The matter of probate can be tricky, especially to someone who isn’t well-versed in the field of law. You may wonder if it’s necessary to bring the probate to court in order to file it. Here’s more information on what this process looks like and of course, it’s a good idea to reach out to work with a probate lawyer to ensure that you’re conducting it all properly.
What is probate exactly?
Probate is defined as the court-supervised process to authenticate a last will and testament. This involves a determination of the value of the deceased person’s assets. In addition, this will deal with any final taxes and bills as well as distributing the rest of their estate to the beneficiaries who have been named.
When is it required to conduct the probate process?
Each individual state has its own laws that declare what is required in order to probate an estate. This can be found in the probate codes for the estate. There also are laws that allow for intestate succession when a person dies without having a will in place. Even if there is not a will, probate is necessary because it is how any final bills and estate distribution will occur. Steps for both of these tend to be fairly similar.
If you do not expect the will there to be any issues with creditors and the inheritors are not contesting any parts of the will, you can conduct an informal probate. This means that there will not be any court hearings. You will still need to have an executor in place and have a great deal of paperwork drafted to serve as a type of contract on who will get what assets and part of the estate. The person who wishes to serve as the executor must get this official role by filing with the probate court.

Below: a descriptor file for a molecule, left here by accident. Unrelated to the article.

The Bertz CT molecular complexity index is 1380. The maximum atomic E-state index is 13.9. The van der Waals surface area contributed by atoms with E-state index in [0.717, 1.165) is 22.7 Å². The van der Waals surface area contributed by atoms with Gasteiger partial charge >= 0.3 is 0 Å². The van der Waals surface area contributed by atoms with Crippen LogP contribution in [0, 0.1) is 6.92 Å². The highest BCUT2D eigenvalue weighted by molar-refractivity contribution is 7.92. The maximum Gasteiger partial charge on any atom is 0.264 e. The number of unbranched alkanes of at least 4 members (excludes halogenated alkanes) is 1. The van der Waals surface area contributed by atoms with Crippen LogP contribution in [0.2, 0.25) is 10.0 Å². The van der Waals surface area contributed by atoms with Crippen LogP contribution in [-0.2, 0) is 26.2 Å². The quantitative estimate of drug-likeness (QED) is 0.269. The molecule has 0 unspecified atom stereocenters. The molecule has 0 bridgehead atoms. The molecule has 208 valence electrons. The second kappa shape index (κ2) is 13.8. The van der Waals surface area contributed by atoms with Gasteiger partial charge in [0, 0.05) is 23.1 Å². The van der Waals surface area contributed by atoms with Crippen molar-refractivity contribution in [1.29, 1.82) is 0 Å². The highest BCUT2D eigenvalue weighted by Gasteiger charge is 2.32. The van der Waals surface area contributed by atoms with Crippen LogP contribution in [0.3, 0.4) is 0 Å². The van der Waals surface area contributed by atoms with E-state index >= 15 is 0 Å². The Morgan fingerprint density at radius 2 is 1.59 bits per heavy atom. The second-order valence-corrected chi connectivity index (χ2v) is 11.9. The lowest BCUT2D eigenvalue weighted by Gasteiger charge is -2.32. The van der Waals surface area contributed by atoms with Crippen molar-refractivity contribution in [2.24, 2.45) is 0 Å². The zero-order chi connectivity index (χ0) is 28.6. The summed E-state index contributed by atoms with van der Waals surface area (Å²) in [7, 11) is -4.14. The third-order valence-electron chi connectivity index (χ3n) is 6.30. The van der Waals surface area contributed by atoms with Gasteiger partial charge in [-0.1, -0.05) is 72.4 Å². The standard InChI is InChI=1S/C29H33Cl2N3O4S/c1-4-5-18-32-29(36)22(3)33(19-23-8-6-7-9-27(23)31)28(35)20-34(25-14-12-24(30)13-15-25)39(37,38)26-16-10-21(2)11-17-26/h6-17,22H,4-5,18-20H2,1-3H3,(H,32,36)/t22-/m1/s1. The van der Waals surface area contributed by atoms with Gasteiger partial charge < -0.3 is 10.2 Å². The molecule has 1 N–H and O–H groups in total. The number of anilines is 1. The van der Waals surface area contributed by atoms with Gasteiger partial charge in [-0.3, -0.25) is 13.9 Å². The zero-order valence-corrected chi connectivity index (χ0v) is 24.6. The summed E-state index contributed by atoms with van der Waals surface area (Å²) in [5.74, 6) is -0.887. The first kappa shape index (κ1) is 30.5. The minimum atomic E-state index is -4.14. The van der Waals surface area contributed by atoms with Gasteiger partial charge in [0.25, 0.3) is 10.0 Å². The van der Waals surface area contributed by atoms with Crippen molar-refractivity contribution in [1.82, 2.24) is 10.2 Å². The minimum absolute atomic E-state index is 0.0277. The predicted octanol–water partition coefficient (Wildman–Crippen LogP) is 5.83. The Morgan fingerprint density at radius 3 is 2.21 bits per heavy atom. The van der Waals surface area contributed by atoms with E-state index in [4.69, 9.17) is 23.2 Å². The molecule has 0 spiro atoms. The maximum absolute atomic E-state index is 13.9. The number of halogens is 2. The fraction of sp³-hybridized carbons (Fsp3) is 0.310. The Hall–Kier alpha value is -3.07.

Start the process by requesting that the court make you the official executor of the will. If you’re uncertain about what this entails, it’s beneficial to do some research before you bring your request to a court official. One major aspect of this role is that you will have to protect and manage the estate during the probate process, such as opening a bank account for the estate and having income tax returns prepared.
In most instances, state courts will have forms to complete the petition. This makes it an easier process than it would be otherwise. Be sure to discuss with a probate attorney what you’ll need to fill out and how to obtain what you need.
Should you go to court?
Many states have laws that require whoever has possession of the deceased individual’s will to file it with the probate court as soon as they are reasonably able to do so. Typically, a petition or application to open probate of the state would be done at this time. A death certificate may be filed along with them. Court proceedings are ideal if you expect anyone to object to something in the will or there are many complicated aspects of the will to be sorted out.
What will happen in court?
The probate judge must confirm that the will is valid. A court hearing may be required for this step. All beneficiaries and heirs must receive notice that there will be a hearing.
This hearing allows for all concerned parties to object to the will that is up for probate. There are many reasons why someone may object, including that it hasn’t been drafted properly, there’s an issue brought up regarding the appointment of the executor who was named in the will, or someone has a more recent will in their possession.
Another crucial part of the court proceedings is that witnesses will get to speak regarding the will. Before any further action is taken, the judge needs to determine that the submitted will is real and valid. They’ll either accept a self-proving affidavit or a witness may be asked either to testify or sign a sworn statement that indicates they saw the decedent sign the will and that the will in probate is the exact one that they witnessed being signed.
It is important to have proper assistance with a last will and testament. Seek out a highly qualified lawyer at Bunch & Brock Attorneys at Law, serving the greater Lexington KY area. You will sure to be pleased with the results.